There’s something inherently exciting about a directorial debut, especially when it comes from someone who cut their teeth in other realms of Hollywood. There’s a risk factor involved that casts the project in a different kind of light—can they pull this off? What happens if it’s terrible? What happens if it’s great? It’s a fun guessing game that provides a new lens with which to view a Hollywood talent.
In the latter half of 2018 and beyond, we’ll see the directorial debuts of several popular actors which bring opportunities for reinvention. A Quiet Place may have been John Krasinski‘s second feature, but it altered the perception of him among audiences and industry insiders. Will the same transformation be gifted to his peers?
Here are a few directorial debuts from some well-known stars that we’re particularly looking forward to.
Bradley Cooper—A Star Is Born (October 5)
Our excitement for Bradley Cooper’s A Star Is Born—the fourth version of this property with all three previous films garnering various Oscar nominations—is well known at this point. But for those who may not be familiar with the property, A Star Is Born is a new take on the tragic love story that has become a Hollywood staple. Cooper, a four-time Oscar nominee, plays music legend Jackson Maine, who discovers—and falls in love with—struggling artist Ally, played by Lady Gaga in her feature acting debut. She has just about given up on her dream to make it big as a singer until Jack coaxes her into the spotlight. But even as Ally’s career takes off, the personal side of their relationship is breaking down, as Jack fights an ongoing battle with his own internal demons.
A Star Is Born set the internet ablaze with its dazzling trailer back in June and has remained atop many Must Watch lists since. But more importantly, industry chatter suggests the movie more than lives up to the hype, with exhibitors who caught a screening reportedly raving about the film, particularly the live singing of Cooper and Gaga. If the movie really is as powerful as the whispers hint, it’s reasonable to expect a Best Director nomination for Cooper after fellow actors-turned-filmmakers Jordan Peele (Get Out) and Greta Gerwig (Lady Bird) both scored nods for their behind-the-camera debuts last year. We’ve already pegged it as an awards contender in multiple categories.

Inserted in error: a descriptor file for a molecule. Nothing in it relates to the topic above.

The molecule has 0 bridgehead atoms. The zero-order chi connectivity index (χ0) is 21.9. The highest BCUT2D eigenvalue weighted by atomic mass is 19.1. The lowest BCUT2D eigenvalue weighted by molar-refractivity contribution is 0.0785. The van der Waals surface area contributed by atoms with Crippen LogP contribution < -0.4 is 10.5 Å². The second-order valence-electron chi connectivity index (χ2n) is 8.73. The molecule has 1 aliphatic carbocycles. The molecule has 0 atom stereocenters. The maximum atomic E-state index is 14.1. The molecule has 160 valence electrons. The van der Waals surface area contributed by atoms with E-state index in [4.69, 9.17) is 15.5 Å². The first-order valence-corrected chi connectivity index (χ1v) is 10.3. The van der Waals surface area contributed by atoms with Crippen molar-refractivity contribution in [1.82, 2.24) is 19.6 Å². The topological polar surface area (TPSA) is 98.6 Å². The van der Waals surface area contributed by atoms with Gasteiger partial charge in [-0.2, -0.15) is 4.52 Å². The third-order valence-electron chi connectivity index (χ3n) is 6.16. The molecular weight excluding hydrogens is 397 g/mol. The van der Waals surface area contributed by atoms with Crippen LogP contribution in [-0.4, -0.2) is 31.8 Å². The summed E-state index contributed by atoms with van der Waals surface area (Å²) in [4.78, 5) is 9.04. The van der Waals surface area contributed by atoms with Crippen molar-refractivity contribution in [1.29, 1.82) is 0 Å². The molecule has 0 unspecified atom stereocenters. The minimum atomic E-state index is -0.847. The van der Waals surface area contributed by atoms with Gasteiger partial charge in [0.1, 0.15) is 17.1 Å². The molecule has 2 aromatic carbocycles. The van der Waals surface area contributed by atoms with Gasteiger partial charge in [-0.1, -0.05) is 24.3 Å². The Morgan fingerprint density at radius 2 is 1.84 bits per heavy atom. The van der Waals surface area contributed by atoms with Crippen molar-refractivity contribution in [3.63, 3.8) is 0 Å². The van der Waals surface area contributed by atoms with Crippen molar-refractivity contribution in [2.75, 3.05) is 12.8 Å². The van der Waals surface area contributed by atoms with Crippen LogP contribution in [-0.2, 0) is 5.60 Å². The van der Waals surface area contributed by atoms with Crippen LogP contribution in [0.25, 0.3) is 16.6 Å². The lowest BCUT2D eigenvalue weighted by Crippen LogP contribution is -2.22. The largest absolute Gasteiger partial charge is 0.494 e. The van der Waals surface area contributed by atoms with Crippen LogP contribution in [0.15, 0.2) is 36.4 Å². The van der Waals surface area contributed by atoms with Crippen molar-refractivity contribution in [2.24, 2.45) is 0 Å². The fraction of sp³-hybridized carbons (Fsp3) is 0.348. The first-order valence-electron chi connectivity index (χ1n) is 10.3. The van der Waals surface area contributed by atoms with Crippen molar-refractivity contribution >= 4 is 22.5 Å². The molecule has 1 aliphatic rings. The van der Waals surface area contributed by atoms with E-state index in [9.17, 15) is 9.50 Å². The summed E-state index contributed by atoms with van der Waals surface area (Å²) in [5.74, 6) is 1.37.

We’re probably being a tad irresponsible by heaping so much praise and expectation on a movie we haven’t seen yet, but as soon as Gaga starts belting those notes in the trailer, our heart rate spikes. You can’t discount a good old fashioned gut reaction.
Jonah Hill—Mid90s (October 19)
At this point, we’ll see just about anything A24 produces, especially after they’ve practically cornered the market on emotionally gripping and authentic coming-of-age stories. Since the start of 2017, they’ve treated movie fans to some of the most spectacular small-scale fare, including A Ghost Story, Good Time, The Florida Project, Lady Bird, The Disaster Artist, Hereditary and Eighth Grade. The studio just puts out quality movies with shocking frequency.